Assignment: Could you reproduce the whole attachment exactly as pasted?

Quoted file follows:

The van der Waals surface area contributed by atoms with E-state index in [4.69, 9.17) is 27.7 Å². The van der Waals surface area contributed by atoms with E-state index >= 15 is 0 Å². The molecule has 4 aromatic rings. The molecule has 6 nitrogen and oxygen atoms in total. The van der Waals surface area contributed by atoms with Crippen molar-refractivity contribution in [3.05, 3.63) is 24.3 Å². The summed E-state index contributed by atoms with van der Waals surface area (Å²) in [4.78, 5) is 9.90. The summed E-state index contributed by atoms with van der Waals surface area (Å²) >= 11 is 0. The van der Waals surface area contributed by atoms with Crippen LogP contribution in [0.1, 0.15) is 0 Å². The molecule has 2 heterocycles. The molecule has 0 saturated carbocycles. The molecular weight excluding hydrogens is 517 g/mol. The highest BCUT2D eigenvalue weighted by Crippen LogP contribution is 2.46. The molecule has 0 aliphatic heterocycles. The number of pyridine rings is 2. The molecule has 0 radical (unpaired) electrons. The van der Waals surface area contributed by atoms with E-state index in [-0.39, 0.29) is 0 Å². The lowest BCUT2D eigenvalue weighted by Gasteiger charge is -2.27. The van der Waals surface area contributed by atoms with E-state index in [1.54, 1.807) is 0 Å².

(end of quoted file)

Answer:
The van der Waals surface area contributed by atoms with E-state index in [4.69, 9.17) is 27.7 Å². The van der Waals surface area contributed by atoms with E-state index >= 15 is 0 Å². The molecule has 4 aromatic rings. The molecule has 6 nitrogen and oxygen atoms in total. The van der Waals surface area contributed by atoms with Crippen molar-refractivity contribution in [3.05, 3.63) is 24.3 Å². The summed E-state index contributed by atoms with van der Waals surface area (Å²) in [4.78, 5) is 9.90. The summed E-state index contributed by atoms with van der Waals surface area (Å²) >= 11 is 0. The van der Waals surface area contributed by atoms with Crippen LogP contribution in [0.1, 0.15) is 0 Å². The molecule has 2 heterocycles. The molecule has 0 saturated carbocycles. The molecular weight excluding hydrogens is 517 g/mol. The highest BCUT2D eigenvalue weighted by Crippen LogP contribution is 2.46. The molecule has 0 aliphatic heterocycles. The number of pyridine rings is 2. The molecule has 0 radical (unpaired) electrons. The van der Waals surface area contributed by atoms with E-state index in [-0.39, 0.29) is 0 Å². The lowest BCUT2D eigenvalue weighted by Gasteiger charge is -2.27. The van der Waals surface area contributed by atoms with E-state index in [1.54, 1.807) is 0 Å².